According to Wiki the age of consent for girls was set at 12 in England in 1275 and raised to 13 in 1875 and ten years later to 16.

However.

The world of Lolita is Humbert's middle class privileged world. It is not the Appalachians, it is not Stepney or Toxteth. In Humbert's world in the 1950s it was indeed considered child molestation for an adult male to be fiddling around with a 12 to 13 year old. On this website

http://chnm.gmu.edu/cyh/primary-sourc...

the age of consent for all states in 1920 is given - half are 16, the other half 18, and Georgia is alone with 14.


message 17: by Antonomasia (last edited Aug 16, 2012 01:03PM) (new)

Antonomasia Wow. I took a few books the wrong way through reading them young, and far more importantly, not having anyone good to discuss them with. But the baleful influence of Martin Amis' Nicola Six pales by comparison with the idea of having read this the wrong way.

I've still never been able to bring myself to read Lolita beyond a few pages - despite all that's said about it as a masterpiece of style - and I may never do.


message 18: by Antonomasia (last edited Aug 16, 2012 01:15PM) (new)

Antonomasia Jan wrote: "I would like to raise the question of whether there has been a change along another dimension than that of the reviewer's own awareness. I'm speaking of the dimension of time. Not that there has ..."
The level of hysteria about paedophilia / pederasty has certainly increased in Britain during my lifetime (mid-30s).

The veiled "Stranger Danger" that kids were taught about in the 80s had become quite a different public concept by the time a frenzied mob attacked the home of a paediatrician, not knowing the difference, in 2000.

And since then, with cases such as nursery teachers having found to be abusive, and some schools not allowing children to be photographed at school plays, it is the great collective paranoia of our age. (Though at least this is better than the hushed-up uncomprehending shame of the past that made it so much more difficult for abused people to get help.)


message 19: by Paul (new)

Paul Bryant yes, and remember this from 1995 ?

IS IT every parent's nightmare, or is it simply the best way to protect children? The arrest of newsreader Julia Somerville over allegedly indecent photographs of her seven-year-old daughter has opened the debate this weekend on the law relating to child pornography.

Ms Somerville, 48, and her architect boyfriend Jeremy Dixon, 56, were questioned by Scotland Yard's child-pornography unit on Thursday night, after Mr Dixon was met by detectives at a London chemist. He had gone to pick up what the couple insist were "family photographs".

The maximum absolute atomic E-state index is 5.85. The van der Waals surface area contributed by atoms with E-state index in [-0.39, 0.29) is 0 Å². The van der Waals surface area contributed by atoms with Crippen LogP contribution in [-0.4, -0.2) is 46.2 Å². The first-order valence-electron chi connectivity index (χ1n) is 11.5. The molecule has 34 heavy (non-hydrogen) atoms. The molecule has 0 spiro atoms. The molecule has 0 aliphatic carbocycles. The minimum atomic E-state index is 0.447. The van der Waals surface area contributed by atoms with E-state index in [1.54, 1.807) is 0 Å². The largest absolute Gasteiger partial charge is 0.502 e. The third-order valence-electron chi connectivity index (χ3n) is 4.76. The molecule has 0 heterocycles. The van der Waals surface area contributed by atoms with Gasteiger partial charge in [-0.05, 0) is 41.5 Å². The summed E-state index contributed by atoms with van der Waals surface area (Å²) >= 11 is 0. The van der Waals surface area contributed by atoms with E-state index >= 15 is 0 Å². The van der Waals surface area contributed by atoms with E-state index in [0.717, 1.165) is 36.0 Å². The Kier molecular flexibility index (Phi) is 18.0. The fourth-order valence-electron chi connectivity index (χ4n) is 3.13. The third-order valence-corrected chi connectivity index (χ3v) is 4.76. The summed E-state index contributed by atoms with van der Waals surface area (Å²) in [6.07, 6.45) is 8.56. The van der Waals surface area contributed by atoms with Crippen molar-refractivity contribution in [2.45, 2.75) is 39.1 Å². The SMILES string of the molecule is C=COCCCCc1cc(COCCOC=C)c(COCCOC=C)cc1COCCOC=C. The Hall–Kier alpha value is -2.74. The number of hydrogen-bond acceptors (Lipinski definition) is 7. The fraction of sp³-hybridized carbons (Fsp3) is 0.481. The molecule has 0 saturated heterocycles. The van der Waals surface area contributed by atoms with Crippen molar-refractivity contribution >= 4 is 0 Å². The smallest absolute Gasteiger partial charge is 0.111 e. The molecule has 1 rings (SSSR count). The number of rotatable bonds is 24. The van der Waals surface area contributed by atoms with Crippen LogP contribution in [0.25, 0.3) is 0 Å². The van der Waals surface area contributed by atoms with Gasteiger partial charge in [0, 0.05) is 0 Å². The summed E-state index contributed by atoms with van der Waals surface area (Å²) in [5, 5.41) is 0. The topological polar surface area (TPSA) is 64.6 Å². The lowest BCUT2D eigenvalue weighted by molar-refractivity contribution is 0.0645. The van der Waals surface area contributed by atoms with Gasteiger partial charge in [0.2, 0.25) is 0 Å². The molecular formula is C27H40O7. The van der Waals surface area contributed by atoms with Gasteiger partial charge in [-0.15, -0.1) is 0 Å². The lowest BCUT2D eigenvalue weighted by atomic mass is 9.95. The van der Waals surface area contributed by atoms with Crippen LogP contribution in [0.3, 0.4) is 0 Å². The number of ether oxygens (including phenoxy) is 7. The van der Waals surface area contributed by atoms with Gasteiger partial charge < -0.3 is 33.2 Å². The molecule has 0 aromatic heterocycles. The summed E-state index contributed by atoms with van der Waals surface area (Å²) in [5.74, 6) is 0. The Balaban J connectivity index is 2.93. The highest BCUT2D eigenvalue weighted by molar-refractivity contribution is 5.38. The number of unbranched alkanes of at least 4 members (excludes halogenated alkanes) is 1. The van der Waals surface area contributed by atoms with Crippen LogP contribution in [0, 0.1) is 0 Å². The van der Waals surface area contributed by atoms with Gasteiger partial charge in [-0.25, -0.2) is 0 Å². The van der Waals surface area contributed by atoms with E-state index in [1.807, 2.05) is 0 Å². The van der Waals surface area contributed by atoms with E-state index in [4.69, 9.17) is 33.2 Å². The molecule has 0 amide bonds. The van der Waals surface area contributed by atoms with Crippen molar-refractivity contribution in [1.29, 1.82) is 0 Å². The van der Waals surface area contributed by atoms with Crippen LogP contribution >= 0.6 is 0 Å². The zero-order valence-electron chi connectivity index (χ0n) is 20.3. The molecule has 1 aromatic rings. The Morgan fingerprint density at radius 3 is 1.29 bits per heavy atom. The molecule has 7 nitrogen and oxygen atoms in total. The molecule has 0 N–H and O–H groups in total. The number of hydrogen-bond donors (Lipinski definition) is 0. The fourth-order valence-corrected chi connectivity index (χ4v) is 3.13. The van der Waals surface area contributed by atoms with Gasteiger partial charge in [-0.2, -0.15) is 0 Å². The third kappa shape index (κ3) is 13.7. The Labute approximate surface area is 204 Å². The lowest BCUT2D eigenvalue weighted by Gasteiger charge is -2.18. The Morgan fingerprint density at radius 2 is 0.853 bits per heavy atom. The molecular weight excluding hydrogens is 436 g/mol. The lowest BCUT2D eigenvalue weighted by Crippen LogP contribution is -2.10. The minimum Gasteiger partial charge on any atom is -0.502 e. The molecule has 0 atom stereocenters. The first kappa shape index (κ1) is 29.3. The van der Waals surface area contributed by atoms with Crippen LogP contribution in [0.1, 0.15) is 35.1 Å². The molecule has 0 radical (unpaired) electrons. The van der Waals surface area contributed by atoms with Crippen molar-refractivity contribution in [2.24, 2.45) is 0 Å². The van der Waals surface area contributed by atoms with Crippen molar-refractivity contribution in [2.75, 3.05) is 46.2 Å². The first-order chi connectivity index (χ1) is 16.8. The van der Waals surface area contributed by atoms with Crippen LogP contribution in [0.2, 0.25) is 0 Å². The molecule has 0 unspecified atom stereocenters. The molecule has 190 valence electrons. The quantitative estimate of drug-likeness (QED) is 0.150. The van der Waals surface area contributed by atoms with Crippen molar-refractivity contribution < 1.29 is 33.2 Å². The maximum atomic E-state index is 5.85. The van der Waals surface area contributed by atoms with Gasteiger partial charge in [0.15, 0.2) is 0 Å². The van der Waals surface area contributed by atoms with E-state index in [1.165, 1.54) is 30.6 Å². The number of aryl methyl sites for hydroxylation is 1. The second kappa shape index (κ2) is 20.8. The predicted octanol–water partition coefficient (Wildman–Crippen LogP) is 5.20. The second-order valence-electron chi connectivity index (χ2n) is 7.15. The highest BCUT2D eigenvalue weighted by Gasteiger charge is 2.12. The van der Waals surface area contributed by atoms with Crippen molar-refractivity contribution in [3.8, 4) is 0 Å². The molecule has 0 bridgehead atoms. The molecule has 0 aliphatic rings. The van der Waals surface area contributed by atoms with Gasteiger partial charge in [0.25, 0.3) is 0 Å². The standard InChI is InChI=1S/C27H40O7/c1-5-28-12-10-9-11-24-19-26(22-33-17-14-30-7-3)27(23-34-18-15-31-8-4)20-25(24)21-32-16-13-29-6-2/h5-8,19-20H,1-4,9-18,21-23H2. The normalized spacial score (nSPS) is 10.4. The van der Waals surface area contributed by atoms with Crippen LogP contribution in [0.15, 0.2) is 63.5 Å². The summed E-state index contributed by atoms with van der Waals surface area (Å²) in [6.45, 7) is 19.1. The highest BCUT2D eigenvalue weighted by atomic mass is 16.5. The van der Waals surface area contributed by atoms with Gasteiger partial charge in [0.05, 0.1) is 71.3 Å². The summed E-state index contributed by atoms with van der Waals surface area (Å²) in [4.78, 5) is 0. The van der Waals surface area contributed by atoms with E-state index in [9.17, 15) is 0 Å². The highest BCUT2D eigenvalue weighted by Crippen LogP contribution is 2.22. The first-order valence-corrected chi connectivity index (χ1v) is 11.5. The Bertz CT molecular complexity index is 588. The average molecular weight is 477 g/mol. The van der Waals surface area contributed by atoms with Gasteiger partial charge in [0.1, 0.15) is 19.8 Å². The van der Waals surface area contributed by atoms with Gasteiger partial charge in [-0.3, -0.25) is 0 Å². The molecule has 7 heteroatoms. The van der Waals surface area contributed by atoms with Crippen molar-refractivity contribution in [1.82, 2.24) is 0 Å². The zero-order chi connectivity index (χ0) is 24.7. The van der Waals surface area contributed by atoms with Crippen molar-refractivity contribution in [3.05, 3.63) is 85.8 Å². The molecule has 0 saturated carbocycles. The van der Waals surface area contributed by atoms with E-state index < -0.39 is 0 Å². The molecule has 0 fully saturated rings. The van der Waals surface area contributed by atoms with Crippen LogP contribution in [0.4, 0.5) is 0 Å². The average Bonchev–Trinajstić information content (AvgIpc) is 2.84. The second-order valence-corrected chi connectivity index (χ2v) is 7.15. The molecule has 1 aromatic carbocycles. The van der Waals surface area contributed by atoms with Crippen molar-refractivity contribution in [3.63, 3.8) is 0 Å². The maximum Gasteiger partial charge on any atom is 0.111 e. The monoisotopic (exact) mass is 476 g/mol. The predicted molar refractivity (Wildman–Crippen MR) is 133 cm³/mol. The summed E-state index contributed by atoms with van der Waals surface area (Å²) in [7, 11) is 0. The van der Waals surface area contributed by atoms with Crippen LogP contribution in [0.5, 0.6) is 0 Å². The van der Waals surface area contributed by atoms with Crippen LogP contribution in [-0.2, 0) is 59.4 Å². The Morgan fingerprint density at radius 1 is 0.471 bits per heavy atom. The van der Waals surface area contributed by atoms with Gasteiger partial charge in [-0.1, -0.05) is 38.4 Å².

Both Ms Somerville, who regained a top position in news broadcasting after a brain tumour operation, and Mr Dixon, who designed the extension to the Royal Opera House, strenuously denied the allegations. They said the pictures, which reportedly include a picture of Ms Somerville's daughter naked in the bath, were innocent. Ms Somerville also said she was "deeply distressed" that the arrests were made public, leading Scotland Yard to deny last night that it had leaked the news to the media.

Leading child-law experts said the case would renew the debate about the law surrounding child pornography. This has intensified over the decade, focusing in particular on whether society has become too sensitive to the possibility of child abuse - sometimes with traumatic results for innocent parties.



message 20: by Antonomasia (last edited Aug 17, 2012 12:41AM) (new)

Antonomasia Oh dear, yes. Perhaps there's actually more understanding of that sort of thing these days. So I read somewhere anyway, but as a non-parent it's of no practical relevance, so can't be sure.

The turning point in attitudes in the UK would have been the Moors Murderers wouldn't it? And in my own lifetime it seemed that the Cleveland scandal was what really put the issue in the open as something which happened in families, not necessarily perpetrated by lurking suspicious strangers.


message 21: by Paul (new)

Paul Bryant I think the paranoia started with the satanic abuse mania of the late 90s. That was a very interesting phenomenon whereby a myth promoted by right wing fundamentalist Christian zealots in the USA was successfully imported via seminars targeted at social workers in Britain and fused into the loony-left mindset around at the time. The social workers swallowed the whole thing and launched these huge swoops on certain communities where they would take dozens of children into care and claim they had evidence of organised "satanic" abuse. It was a very crazy period.


message 22: by Jan (last edited Dec 26, 2012 06:22PM) (new)

Jan Rice The satanic abuse mania and "recovered memory" hysteria was from somewhat earlier--the '80s. Most therapists had a generalized acceptance of the alleged phenomena at one point, until the exposès of the '90s. I remember reading this one, but you have to be a subscriber to get it online: http://www.newyorker.com/archive/1993...

The whole thing about morality is so complicated. I guess philosophers deal with this area. We don't want to turn into rigid moralizers blaming Abraham Lincoln, for example, because he just wasn't good enough for us.